In celluloid pictures, i have been able to somewhat guess what can constitute art. By art here, i am not talking of award winning pictures. Art also need not have to be limited to scene settings. Art can be sublime as well relating to frames. For instance, the word ‘art’ hit me when i watched the car fight scene in Sivaji last evening. One thought in my mind then was that, this car fight sequence is like an art installation. Modern art. Abstract. The wastage hurt me nonetheless. Still I have to appreciate the stunts director and the screenplay-direction that came up with such a stunning and unprecedented scene for the first time in Tamil silver screen. Not ruling out the possibility of copying from Hollywood. Or even Bollywood. But knowing director Shankar and his originality, I have no doubts that this is his matchless ingenuity. This is what I thought of when watching ‘Robot’ dubbed in Hindi as well. Once I watched Shankar’s interview and the director said, how ideas keep popping up in his mind and how he imagines them in 3D and tries to visualize them in his mind’s eye and how he tries to match up film making with exactly what he pictured in his mind. This conceptualization that is strikingly similar to his visualization is what his pictures are all about. Great director of Indian cinema. Legend. Many of his Tamil productions are dubbed/remade in Hindi including Robot, Hindustani etc.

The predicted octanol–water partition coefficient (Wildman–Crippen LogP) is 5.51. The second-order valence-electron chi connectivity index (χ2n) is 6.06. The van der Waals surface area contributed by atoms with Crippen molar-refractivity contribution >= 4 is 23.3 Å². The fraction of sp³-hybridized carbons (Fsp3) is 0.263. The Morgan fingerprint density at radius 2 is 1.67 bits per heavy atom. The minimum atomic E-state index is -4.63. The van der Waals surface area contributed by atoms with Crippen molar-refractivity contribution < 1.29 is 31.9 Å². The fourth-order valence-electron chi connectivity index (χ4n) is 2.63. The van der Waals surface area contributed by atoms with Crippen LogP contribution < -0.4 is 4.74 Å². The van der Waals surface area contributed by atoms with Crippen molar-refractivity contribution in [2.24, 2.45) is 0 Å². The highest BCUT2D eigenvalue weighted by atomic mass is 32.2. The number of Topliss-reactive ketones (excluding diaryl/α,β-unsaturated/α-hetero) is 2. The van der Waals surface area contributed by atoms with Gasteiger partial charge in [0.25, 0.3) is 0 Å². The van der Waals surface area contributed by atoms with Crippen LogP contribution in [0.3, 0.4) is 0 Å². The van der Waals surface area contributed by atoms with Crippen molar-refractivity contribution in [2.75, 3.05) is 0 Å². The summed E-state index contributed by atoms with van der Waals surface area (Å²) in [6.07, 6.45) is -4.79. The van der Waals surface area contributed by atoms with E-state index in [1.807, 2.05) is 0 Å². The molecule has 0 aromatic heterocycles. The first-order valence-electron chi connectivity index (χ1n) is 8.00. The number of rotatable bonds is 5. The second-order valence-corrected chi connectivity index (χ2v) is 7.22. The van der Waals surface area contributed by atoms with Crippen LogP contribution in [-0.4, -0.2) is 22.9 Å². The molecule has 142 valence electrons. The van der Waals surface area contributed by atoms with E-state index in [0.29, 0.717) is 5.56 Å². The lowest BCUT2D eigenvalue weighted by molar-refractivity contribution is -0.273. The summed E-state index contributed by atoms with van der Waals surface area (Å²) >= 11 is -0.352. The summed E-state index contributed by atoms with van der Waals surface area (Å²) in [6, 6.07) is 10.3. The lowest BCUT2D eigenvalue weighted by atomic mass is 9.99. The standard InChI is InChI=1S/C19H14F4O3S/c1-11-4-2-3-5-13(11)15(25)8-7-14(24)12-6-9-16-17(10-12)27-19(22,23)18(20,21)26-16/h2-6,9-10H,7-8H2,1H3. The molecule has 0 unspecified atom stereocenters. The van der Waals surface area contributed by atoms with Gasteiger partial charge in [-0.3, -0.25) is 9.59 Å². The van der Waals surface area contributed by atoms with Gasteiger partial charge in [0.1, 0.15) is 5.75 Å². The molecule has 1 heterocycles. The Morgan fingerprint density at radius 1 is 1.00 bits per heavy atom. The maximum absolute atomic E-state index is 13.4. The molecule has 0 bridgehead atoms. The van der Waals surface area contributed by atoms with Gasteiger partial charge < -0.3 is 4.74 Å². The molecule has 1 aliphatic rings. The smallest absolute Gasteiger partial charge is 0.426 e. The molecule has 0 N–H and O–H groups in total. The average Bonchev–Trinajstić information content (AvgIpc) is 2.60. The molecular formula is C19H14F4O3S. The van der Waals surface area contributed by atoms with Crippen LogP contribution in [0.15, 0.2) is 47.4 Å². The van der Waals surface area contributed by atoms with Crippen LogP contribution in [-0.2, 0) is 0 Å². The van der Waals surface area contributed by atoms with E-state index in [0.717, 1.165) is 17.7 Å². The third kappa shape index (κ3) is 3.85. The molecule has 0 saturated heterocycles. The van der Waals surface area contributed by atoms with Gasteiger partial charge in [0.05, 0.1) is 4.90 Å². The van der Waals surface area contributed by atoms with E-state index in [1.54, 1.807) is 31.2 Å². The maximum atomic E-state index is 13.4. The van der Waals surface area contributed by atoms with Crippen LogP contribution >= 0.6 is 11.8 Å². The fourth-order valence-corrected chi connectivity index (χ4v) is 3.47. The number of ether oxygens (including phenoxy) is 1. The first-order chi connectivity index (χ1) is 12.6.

‘Prarthana’ the outdoor theatre also used to be my favourite drive-in cinemas by the sea (although the sea is invisible). I think now it is redundant. Not too sure how it is faring now in the digital age of Prime/Netflix and Inox cinemas. Looks like the scene is shot here. No copyright infringement intended. This is what sets Shankar’s films apart.

(This is a dubbed scene from Hindi version 😀 that hardly does any justice to the sequence. Better footage in Prime HD)

To me, anything with an aesthetic appeal to not only your eyes, but also to your heart and mind, qualifies as art. Art is ever evolving. One is reminded of Dan Brown’s ‘Origin’ with its gala science/art museum that is surreal. Art transcends levels and planes and is of a multi-dimension that is beyond one’s imagination here. I am lucky that i could expand my horizons of thinking where it concerns art. The possibilities are endless. The rustle of a leaf in the soft breeze is art as much as the buzzing bee about it. The gentle roll of the waves is an art as every beautiful twilight and sunset. Corona has spared us time to pause and take stock of art that is omnipresent about us 360 degrees. Nature or otherwise. And most importantly you don’t have to have this creative genius to reckon art for what it is. All it takes is the elusive eye that can wring art out of the ordinary.